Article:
On this International Day of Persons with Disabilities, we spoke with content creators with disabilities to learn about their experiences!
Apart from the fun, social media is a tool for politics and representation too. It’s an instrument for raising voices for various causes and communities. The people who find very little space online, though, are those with disabilities. However, despite the odds, disabled content creators are using social media to make their voices heard and are creating a virtual space of their own. As content creation continues to be the rage, more and more creators irrespective of their abilities are influencing the virtual world. To learn about the experience of content creators with disabilities, we spoke with Gauri Gupta, Kavya Mukhija, and Somya Thakur.
Gauri, a National-level Para-athlete who is also a writer and editor, finds content creation liberating. “Most people have a fixed image of disabled folks. Having the agency to shift that view and set my narrative has given me a sense of autonomy.” Psychologist, Kavya Mukhija creates memes by giving humorous disabled tweaks to pop culture! For Kavya, content creation has helped her discover versions of herself, find a voice, make sense of her experiences through those of other disabled people and find a community. Somya is a wheelchair model and Miss Wheelchair World India 2022. When a car accident increased Somya’s disability, she pushed herself, recovered, and realized she should create content. Creating content challenges her to explore different aspects of humanity, disabilities, and herself.
While content creation enables creators, it also brings challenges. To begin with, there is not enough conversation about disability. “People tend to be indifferent to things that don’t concern them. Changing that indifference into something we question was the biggest challenge,” says Gauri. Social media also furthers this indifference as their algorithms often support certain types of content. Coming from an inappropriately represented community and ensuring that such content reaches the right audience is challenging for Gauri and creators like her.
Another challenge is that when content creators talk about disability, their content may not be relevant or relatable to a non-disabled audience, says Somya. However, why is the onus of creating content around disability only on disabled people? “There’s always an expectation that people with disabilities should spread awareness around disability and educate non-disabled people. While it may stand true sometimes, disabled people live other experiences than just their disabilities,” says Kavya. Being a disabled creator also attracts insensitive behavior from followers. Kavya adds, “The fine line between personal and virtual gets blurred. Because we share personal stories, people think they can ask personal questions or offer unsolicited advice. It gets a bit taxing.”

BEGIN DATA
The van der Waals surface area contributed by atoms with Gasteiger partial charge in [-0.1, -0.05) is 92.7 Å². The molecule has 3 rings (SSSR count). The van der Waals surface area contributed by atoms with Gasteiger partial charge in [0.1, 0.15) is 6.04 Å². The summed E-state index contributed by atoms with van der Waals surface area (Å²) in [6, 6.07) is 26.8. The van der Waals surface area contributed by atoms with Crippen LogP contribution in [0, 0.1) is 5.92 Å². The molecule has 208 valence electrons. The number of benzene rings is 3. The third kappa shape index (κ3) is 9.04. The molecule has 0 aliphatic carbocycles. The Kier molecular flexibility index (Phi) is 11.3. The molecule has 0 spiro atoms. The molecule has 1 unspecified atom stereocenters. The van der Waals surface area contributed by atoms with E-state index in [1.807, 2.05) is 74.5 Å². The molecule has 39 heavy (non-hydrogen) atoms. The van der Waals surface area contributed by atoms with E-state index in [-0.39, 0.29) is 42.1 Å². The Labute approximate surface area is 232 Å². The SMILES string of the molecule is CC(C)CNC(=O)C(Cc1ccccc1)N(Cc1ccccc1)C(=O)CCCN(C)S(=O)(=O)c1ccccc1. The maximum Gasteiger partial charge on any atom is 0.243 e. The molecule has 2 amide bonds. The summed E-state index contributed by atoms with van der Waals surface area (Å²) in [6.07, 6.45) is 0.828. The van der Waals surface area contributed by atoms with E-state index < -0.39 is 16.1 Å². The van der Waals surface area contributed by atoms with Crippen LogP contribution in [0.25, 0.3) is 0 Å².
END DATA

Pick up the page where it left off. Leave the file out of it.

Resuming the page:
How can we counter these issues? How can we make social media an inclusive space for all? Somya says, “One has to be aware and informed about the particular disability they are creating content about.” Gauri emphasizes that we should not generalize or invalidate anybody’s experience or disability. Since conventional body types and abilities dominate social media, she says that we need conversations that allow people with disabilities to have a voice. “Nothing about us, without us,” she says. Kavya highlights using disability-affirmative language, avoiding euphemisms like specially-abled, differently-abled, and others, and saying no to inspiration porn. Ensure that the content is accessible for everyone with proper color contrast, alt text/image descriptions for images, video descriptions and closed captions for videos, Camel Case for hashtags, and trigger warnings for sensitive content.
If you’re a person with a disability who wishes to be a content creator, in Gauri’s opinion, it’s important to understand that it’s your story to tell the way you want, as many times and in as many ways as you want. Kavya advises to simply be authentic and have fun. “You may come across people who will be insensitive but also those who’ll have your back. Cherish the latter. Also, don’t shy away from sharing your work repeatedly.” Somya adds, “It’s always the right time to start if you think you can do it. Being disabled, we don’t need to stay shy or hidden. We need to normalize our visibility.”
By initiating conversations around disability, Gauri hopes to build a community and safe space of mutual learning and unlearning and create a better, more inclusive world. Not just Gauri, it’s the responsibility of us all to work towards making social media more inclusive. After all, as Kavya says, “Disability is natural. It’s fun, exciting, and adventurous. It’s not ugly. It’s neither a defect nor an imperfection. It’s also not something divine or supernatural. It’s just one of the identities that some people live with. Also, disabled people are super fun to be around. Interact with them and you will know! Be kind to everyone.”